It is important to understand that Deliberate Self Harm (DSH) is a term that describes a behaviour and is not a diagnosis. The reasons why someone may harm themselves are multitudinous and in any one individual are likely to be dependent on may factors including personality traits, life events, physical and mental illness and cultural factors.
Deliberate self harm overlaps suicide in that some acts of DSH are actually failed suicide attempts and indeed that some completed suicides were inadvertent consequences of acts of self harm.
Whilst DSH can be in an attempt to mobilse help or demonstrate distress the phrase “cry for help” is of little utility with an associated stigma that may block appropriate help being provided.
Suicide & Deliberate Self harm (.pdf)
Link to Blog posts featuring suicide & DSH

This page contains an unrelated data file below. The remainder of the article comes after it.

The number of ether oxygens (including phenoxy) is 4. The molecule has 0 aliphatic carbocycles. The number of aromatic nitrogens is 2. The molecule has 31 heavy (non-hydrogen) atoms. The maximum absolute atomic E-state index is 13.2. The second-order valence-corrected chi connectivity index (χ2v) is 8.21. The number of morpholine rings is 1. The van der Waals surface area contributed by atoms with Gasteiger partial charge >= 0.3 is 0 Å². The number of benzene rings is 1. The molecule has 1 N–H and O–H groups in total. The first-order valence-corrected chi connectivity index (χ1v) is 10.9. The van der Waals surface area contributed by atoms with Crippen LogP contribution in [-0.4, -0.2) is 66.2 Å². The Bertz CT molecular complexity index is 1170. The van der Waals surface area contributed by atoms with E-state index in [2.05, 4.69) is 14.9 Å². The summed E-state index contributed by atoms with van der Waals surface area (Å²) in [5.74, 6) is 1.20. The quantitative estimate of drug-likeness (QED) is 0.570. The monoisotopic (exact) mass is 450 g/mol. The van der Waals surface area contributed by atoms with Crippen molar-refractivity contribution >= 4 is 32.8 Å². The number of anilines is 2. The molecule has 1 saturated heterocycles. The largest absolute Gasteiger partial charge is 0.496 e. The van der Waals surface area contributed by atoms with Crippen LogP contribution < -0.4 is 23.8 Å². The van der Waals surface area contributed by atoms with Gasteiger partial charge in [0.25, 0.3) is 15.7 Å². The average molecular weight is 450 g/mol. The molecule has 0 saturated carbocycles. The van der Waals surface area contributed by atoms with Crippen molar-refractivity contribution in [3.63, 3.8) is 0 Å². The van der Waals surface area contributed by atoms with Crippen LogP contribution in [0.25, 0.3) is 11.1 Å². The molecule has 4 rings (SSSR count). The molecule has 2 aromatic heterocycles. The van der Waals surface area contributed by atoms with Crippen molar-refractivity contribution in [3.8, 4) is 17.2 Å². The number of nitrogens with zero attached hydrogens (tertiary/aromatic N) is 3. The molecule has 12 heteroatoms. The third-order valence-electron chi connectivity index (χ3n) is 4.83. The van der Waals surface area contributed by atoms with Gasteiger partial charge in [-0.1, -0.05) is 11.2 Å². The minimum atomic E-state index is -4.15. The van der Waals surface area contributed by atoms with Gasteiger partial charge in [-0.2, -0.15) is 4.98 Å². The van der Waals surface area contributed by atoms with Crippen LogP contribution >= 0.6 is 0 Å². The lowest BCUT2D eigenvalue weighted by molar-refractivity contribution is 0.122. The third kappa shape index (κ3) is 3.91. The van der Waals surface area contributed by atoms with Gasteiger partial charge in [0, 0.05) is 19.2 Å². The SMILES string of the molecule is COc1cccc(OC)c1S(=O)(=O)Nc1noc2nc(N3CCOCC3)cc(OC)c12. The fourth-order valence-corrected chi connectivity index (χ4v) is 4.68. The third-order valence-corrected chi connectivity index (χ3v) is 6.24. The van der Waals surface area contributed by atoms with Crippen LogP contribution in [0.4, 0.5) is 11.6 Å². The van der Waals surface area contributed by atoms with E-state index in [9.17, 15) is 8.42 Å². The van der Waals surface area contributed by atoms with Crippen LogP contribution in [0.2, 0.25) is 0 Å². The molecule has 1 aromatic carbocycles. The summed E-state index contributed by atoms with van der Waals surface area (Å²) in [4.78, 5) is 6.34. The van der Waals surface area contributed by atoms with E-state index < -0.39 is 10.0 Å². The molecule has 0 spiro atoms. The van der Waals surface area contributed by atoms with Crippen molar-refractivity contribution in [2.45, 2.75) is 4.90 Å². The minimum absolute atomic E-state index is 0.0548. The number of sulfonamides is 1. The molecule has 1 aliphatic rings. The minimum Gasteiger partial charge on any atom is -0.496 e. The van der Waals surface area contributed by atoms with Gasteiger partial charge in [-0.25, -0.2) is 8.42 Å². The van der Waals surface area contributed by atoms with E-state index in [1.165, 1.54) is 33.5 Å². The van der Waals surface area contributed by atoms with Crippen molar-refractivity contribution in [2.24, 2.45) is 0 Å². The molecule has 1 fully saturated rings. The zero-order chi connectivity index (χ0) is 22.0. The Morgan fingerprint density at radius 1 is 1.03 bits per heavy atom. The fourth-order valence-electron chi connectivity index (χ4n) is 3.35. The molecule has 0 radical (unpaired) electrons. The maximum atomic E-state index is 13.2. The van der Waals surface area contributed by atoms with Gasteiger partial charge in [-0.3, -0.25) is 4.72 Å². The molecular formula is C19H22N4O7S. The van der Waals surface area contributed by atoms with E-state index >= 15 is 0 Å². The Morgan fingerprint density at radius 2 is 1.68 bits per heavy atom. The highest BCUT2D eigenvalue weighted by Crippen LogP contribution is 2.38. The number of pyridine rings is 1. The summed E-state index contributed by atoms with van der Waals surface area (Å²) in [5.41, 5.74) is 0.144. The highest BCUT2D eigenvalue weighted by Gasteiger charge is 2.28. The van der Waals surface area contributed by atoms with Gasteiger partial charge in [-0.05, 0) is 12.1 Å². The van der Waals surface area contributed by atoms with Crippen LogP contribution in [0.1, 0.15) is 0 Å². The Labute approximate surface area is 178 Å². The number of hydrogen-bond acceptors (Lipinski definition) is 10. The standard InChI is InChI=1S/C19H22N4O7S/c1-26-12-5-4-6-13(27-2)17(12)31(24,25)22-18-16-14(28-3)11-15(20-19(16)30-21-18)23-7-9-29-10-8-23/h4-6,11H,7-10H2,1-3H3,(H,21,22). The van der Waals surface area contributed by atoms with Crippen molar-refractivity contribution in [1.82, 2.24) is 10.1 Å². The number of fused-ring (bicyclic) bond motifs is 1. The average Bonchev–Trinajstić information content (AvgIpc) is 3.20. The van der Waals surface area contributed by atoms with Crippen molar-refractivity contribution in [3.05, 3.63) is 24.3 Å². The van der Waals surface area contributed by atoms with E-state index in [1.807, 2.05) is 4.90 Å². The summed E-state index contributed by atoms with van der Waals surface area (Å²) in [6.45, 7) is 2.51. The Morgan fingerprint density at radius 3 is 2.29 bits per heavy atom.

Internal video resources
This is a somewhat long video (almost 50 minutes) so you may wish to view sections or watch it in chunks.
— Royal College of Psychiatrists report entitled “Self-harm, suicide and Risk: Helping People who Self-harm” (.pdf)
— Podcasts from the Royal College of Psychiatrists discussing a study looking at prevalence and risk factors for suicidal ideation, plans and attempts, variation in suicide attempts in relation to weather, a visit to London school following the suicide of a pupil and suicide rates in migrants to the UK from South Asia
— A Guardian article on suicide in literature
— Wikipedia articles on suicide and self harm
— An interesting video from the BBC with Ruby Wax interviewing a man who attempted suicide and chats to Caroline about her experiences of self harm.
A video on YouTube from 1965 recounts events culminating in a suicide attempt. A panel comments on the incidents of suicide, the effect on survivors and the need for preventive programs. (Somewhat dated but still of interest).
This video on Vimeo is not factual but a drama described as,
“An ambitious mover is blindsided when he discovers that one of the pieces of furniture left behind for him is a suicidal daughter with 20 minutes left to live.”